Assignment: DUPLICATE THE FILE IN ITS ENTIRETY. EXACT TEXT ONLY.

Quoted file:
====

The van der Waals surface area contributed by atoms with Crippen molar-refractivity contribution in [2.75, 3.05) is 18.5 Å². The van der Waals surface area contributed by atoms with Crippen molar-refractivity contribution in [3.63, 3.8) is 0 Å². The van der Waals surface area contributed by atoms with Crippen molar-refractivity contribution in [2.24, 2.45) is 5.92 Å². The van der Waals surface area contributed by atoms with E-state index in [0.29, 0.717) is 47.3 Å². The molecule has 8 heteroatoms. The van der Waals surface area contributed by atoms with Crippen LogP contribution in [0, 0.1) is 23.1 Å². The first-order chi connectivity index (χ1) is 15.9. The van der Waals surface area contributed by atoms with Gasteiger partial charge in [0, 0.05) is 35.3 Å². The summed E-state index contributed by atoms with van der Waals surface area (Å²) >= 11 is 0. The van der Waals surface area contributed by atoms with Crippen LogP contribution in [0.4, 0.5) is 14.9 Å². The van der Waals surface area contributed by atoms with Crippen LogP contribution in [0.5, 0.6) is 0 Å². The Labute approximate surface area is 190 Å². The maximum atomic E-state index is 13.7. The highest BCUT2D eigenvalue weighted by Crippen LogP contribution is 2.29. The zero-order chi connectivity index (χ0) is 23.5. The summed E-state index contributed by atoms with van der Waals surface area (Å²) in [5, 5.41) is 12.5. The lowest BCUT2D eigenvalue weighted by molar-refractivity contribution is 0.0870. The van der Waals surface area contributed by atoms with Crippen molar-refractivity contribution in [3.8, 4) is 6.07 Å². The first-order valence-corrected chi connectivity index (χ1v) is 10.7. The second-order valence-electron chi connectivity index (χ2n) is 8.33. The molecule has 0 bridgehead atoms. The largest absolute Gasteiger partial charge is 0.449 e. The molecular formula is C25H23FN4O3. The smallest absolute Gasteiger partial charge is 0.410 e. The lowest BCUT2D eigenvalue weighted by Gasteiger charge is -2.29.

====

The van der Waals surface area contributed by atoms with Crippen molar-refractivity contribution in [2.75, 3.05) is 18.5 Å². The van der Waals surface area contributed by atoms with Crippen molar-refractivity contribution in [3.63, 3.8) is 0 Å². The van der Waals surface area contributed by atoms with Crippen molar-refractivity contribution in [2.24, 2.45) is 5.92 Å². The van der Waals surface area contributed by atoms with E-state index in [0.29, 0.717) is 47.3 Å². The molecule has 8 heteroatoms. The van der Waals surface area contributed by atoms with Crippen LogP contribution in [0, 0.1) is 23.1 Å². The first-order chi connectivity index (χ1) is 15.9. The van der Waals surface area contributed by atoms with Gasteiger partial charge in [0, 0.05) is 35.3 Å². The summed E-state index contributed by atoms with van der Waals surface area (Å²) >= 11 is 0. The van der Waals surface area contributed by atoms with Crippen LogP contribution in [0.4, 0.5) is 14.9 Å². The van der Waals surface area contributed by atoms with Crippen LogP contribution in [0.5, 0.6) is 0 Å². The Labute approximate surface area is 190 Å². The maximum atomic E-state index is 13.7. The highest BCUT2D eigenvalue weighted by Crippen LogP contribution is 2.29. The zero-order chi connectivity index (χ0) is 23.5. The summed E-state index contributed by atoms with van der Waals surface area (Å²) in [5, 5.41) is 12.5. The lowest BCUT2D eigenvalue weighted by molar-refractivity contribution is 0.0870. The van der Waals surface area contributed by atoms with Crippen molar-refractivity contribution in [3.8, 4) is 6.07 Å². The first-order valence-corrected chi connectivity index (χ1v) is 10.7. The second-order valence-electron chi connectivity index (χ2n) is 8.33. The molecule has 0 bridgehead atoms. The largest absolute Gasteiger partial charge is 0.449 e. The molecular formula is C25H23FN4O3. The smallest absolute Gasteiger partial charge is 0.410 e. The lowest BCUT2D eigenvalue weighted by Gasteiger charge is -2.29.